Many of you who know me personally will know that my partner has a certain love (cough) addiction (cough) for honey! Of course, honey has many properties and even myself have to hail to the idea that it's helped me with ailments from the common cold to the seasonal hayfever.
Our honey addiction came to a peak sometime mid last year when my partner discovered The Local Honeyman, based near his work area, we opted to try a selection of the rarer RAW honey; such as Borage! Since then, it started off with small jars to a 2kg jar and even I have to admit, it disappeared quickly. He's always had an avid interest in Beekeeping and as we know Bees are featured more often than not now in the news, with a decline in our buzzing friends.
If interested in learning more, check out this Ted Talk: http://www.tedxwarwick.com/talks/talk.php?year=2014&id=12
Anyway, whilst hunting for an early Christmas Present for my partner, I found an incredible feature on TimeOut for Urban Bees Air BnB tour! I knew it was perfect.
Urban Bees Honey Tour is based in central London, Kings Cross to be exact and the meeting place is right in the middle of Granary Square. So there we were, bundled up (it was a very grey, cold and drizzly day!) so please wrap up warm. You will be standing for periods of time and it can be quite chilly.
We met Alison Benjamin our tour guide, Alison is so wonderfully knowledgeable on bees and beekeeping, there isn't much she can't answer! A writer for guardian and co-author of Keeping Bees, Making Honey, A world without Bees and Bees in the City; an urban beekeepers' handbook.
Now you have to admit that is one serious repertoire right there.
We're standing in Kings Cross, bundled up for a winter walk and we're following Alison as she talks us through Winter plants that can help keep Honeybees alive throughout Winter. She then begins to lead us into a National Wildlife Conservation, that's right, in the middle of Kings Cross! It's incredible to see this little wonderland of lakes, nature and wildlife thriving, as I look overhead I can see skyscrapers, cranes and new developments looming by. We make our way into a small part of the reserve and find a locked off section of hives! Of course during December, Honeybees stay within the hives so we sadly didn't get to see any actual bees but we did get to take a close look and even discuss parts of an empty hive and how one might go about curating and keeping bees.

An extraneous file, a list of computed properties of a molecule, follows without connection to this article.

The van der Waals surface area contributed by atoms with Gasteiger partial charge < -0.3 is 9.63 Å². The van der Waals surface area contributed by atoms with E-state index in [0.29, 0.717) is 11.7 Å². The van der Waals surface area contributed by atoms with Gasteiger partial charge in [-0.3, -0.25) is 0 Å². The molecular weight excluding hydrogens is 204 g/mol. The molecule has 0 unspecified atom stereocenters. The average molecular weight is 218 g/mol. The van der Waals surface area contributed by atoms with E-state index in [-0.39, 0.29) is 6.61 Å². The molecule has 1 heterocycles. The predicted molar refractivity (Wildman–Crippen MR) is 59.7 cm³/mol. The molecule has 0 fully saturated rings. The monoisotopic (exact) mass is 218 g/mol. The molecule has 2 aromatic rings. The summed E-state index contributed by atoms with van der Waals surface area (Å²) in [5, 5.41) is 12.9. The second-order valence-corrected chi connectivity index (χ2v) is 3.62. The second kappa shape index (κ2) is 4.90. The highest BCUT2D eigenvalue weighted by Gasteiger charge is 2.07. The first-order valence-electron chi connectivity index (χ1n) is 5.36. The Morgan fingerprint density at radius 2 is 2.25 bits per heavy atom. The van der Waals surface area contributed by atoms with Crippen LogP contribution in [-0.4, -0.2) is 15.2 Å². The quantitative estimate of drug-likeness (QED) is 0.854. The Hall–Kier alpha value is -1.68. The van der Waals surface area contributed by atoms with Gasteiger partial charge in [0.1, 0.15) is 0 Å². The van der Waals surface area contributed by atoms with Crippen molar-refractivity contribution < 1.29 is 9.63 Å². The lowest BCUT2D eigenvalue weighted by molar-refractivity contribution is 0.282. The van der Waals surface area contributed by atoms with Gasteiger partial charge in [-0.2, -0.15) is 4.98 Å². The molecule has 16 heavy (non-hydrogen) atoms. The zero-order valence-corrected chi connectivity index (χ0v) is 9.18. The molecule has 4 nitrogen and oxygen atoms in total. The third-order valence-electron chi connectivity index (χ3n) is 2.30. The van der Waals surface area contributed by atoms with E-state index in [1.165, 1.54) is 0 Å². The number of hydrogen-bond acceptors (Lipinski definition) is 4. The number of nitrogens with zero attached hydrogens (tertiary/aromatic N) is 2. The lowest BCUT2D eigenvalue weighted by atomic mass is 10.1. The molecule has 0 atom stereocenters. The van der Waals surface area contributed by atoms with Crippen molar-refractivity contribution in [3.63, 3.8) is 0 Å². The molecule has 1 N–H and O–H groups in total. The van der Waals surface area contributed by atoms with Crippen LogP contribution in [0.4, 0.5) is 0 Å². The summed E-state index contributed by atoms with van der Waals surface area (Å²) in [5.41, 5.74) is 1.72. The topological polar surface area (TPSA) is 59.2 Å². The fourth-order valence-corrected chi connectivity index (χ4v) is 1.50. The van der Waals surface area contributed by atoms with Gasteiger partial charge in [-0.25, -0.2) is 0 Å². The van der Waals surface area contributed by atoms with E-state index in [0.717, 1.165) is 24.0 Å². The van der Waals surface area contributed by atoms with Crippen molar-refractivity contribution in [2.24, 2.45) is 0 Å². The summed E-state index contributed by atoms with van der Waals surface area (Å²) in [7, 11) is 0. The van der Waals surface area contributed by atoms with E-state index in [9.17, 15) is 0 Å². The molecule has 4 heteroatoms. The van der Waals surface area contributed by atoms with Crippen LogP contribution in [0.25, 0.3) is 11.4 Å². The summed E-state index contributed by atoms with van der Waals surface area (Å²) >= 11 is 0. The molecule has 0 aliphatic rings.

Okay, it doesn't look like much but wooden slates but we can tell you, a helluva lot of buzzing activity goes on in there to help curate some of the delicious honey we take for granted! Raw honey has so many benefits, if we can help save these busy insects with awareness and knowledge hopefully we can curate some future beekeepers and with that - future honey!
You get the opportunity to try on Bee suits (no matter the weather), to talk through the Beekeepers job. Yes, there are Bee diseases, even our garden planting can affect bees! We also learnt about different types of bees; easily mistaken for your fluffy little friend who is in fact NOT a Honeybee but a "Bumblebee". Take note, they are widely different.
After the tour of the hives, which included discussions and breakdown of types of bees, different ways to keep bees and how to help them in the Winter and some of the little changes we can do to protect them, we make our way to the Kings Cross Skip Garden. The Skip Garden is an incredible project that is completely movable, plus they serve delicious food.
Within the skip garden, we head to a little indoor spot, with benches. Here we get to talk about the consistency, texture and colour of honey. Plus obviously, the good part, tasting it and attempting to guess which areas of London they come from. I was wrong. For practically everything! I did however learn that my favourite types of honey are darker, thicker and less sweet than I would expect. For me? The favourites are honeys that come from trees, most notably available in places like Hampstead Heath & Canary Wharf.
It's a wonderful tour that is 1 part knowledge and 1 part enjoyment, we noticed families do the tour often and there was an eclectic mix of couples, tourists and even one girl who was allergic to honey. The want to learn the importance of these small creatures spreads far and wide!
For any of those interested in the Environment, Conservation of Urban Nature this is a great starting point. Plus you get to spend a good amount of time eating honey!!